Apr 01 2014

#FirstOnTheFirst: Homemade Naan

I’ve never met a bread I didn’t like.

While my palate could be much more refined than it is, there’s one thing that’s universal regardless of its cuisine of origin: bread. Flat or fluffy, soft or crunchy, bread in all its forms is wonderful.

homemade naan

Years ago, I took a History through Fiction course that focused on books set in Eastern Asian countries. The concept was simple: learn a little bit about a culture by the books set in and written by authors who have lived it. Memoirs of a Geisha, Celebrated Cases of Judge Dee, The Ramayana and A Passage to India were just a few of the works we read. The instructor, a former member of the CIA, always had the best stories to tell. Because of her, I came very close to minoring in Asian Studies. What would I have done with that? I’m not sure. But she captured my interest and had me wanting to know more. It wasn’t just the content–it was her teaching style that attracted me. I enjoyed every minute in her classes.

But back to the History through Fiction course. This was a night class at a regional campus for UCONN and, as such, took place right around dinner time. Our teacher thought it would be fun if we had an Asian-themed meal during one of the classes. This was before the explosion of options came to my town–no Thai, no Hibachi, and definitely no sushi. No Indian food either. If you wanted pizza or pasta, you could toss a stone and find a place to go, but there wasn’t a whole lot else to pick from. The idea of eating something other than Chinese take-out seemed quite exotic. And a little scary.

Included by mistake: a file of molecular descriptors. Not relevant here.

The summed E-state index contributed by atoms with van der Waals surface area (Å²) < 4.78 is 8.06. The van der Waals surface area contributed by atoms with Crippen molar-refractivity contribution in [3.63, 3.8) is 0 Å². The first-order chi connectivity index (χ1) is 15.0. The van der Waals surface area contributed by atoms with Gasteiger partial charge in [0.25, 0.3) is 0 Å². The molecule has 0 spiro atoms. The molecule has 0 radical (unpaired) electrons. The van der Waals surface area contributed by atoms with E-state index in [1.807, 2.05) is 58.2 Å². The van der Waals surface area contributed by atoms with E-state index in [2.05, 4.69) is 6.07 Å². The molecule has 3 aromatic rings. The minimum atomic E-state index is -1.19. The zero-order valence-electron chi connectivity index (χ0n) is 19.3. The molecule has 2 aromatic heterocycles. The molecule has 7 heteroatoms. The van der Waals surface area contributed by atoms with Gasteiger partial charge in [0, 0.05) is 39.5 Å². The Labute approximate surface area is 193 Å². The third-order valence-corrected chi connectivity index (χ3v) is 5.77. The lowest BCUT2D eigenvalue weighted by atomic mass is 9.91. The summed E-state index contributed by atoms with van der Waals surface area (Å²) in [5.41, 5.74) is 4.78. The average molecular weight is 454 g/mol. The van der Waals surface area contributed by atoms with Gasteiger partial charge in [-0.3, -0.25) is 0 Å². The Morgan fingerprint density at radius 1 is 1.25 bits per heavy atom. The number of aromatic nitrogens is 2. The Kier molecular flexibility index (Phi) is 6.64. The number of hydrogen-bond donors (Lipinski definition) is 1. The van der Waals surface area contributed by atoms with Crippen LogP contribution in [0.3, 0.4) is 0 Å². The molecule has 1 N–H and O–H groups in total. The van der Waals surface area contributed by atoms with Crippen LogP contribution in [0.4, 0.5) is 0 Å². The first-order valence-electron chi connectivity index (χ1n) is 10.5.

homemade naan

The class voted and chose Indian for our meal, which had to be retrieved 30 minutes away. (See! I told you! We were a barren wasteland then!) I had never seen Indian food before, so I had no idea what to expect. And, to be honest, I have no idea what I ate. The colors and aromas all mixed together in my memory. But I did learn one thing–naan is awesome. That night, I became addicted to it. And many years later, when I discovered it was available in the grocery store for enjoyment at home, I thought I had struck gold. Woohoo! It has become the base of many lunches and dinners (and breakfasts and snacks) ever since.